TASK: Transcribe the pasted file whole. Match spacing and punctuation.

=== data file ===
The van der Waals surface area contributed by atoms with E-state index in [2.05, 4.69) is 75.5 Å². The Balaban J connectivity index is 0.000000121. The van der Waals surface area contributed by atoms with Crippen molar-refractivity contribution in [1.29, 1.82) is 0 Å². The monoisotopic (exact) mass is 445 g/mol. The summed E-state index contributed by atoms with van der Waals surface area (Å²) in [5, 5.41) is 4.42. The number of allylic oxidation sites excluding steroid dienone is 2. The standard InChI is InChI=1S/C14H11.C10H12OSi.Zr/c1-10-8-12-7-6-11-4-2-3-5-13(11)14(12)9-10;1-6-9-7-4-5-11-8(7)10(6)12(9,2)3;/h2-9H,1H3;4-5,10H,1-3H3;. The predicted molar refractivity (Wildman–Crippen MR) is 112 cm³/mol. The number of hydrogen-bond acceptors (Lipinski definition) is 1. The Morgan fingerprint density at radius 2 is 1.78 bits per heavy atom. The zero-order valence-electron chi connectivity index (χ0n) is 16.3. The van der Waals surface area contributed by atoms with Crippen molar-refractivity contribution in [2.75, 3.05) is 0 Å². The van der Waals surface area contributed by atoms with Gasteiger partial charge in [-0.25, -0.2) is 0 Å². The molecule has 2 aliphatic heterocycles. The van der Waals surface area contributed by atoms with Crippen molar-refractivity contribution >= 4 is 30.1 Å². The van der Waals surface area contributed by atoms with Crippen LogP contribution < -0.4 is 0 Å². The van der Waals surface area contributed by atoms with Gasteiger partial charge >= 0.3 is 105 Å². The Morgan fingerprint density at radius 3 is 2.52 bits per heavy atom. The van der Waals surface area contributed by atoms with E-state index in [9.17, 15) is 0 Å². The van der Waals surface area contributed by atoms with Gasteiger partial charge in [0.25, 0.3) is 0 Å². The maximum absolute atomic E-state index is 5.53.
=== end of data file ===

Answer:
The van der Waals surface area contributed by atoms with E-state index in [2.05, 4.69) is 75.5 Å². The Balaban J connectivity index is 0.000000121. The van der Waals surface area contributed by atoms with Crippen molar-refractivity contribution in [1.29, 1.82) is 0 Å². The monoisotopic (exact) mass is 445 g/mol. The summed E-state index contributed by atoms with van der Waals surface area (Å²) in [5, 5.41) is 4.42. The number of allylic oxidation sites excluding steroid dienone is 2. The standard InChI is InChI=1S/C14H11.C10H12OSi.Zr/c1-10-8-12-7-6-11-4-2-3-5-13(11)14(12)9-10;1-6-9-7-4-5-11-8(7)10(6)12(9,2)3;/h2-9H,1H3;4-5,10H,1-3H3;. The predicted molar refractivity (Wildman–Crippen MR) is 112 cm³/mol. The number of hydrogen-bond acceptors (Lipinski definition) is 1. The Morgan fingerprint density at radius 2 is 1.78 bits per heavy atom. The zero-order valence-electron chi connectivity index (χ0n) is 16.3. The van der Waals surface area contributed by atoms with Crippen molar-refractivity contribution in [2.75, 3.05) is 0 Å². The van der Waals surface area contributed by atoms with Gasteiger partial charge in [-0.25, -0.2) is 0 Å². The molecule has 2 aliphatic heterocycles. The van der Waals surface area contributed by atoms with Crippen molar-refractivity contribution >= 4 is 30.1 Å². The van der Waals surface area contributed by atoms with Crippen LogP contribution < -0.4 is 0 Å². The van der Waals surface area contributed by atoms with Gasteiger partial charge >= 0.3 is 105 Å². The Morgan fingerprint density at radius 3 is 2.52 bits per heavy atom. The van der Waals surface area contributed by atoms with E-state index in [9.17, 15) is 0 Å². The van der Waals surface area contributed by atoms with Gasteiger partial charge in [0.25, 0.3) is 0 Å². The maximum absolute atomic E-state index is 5.53.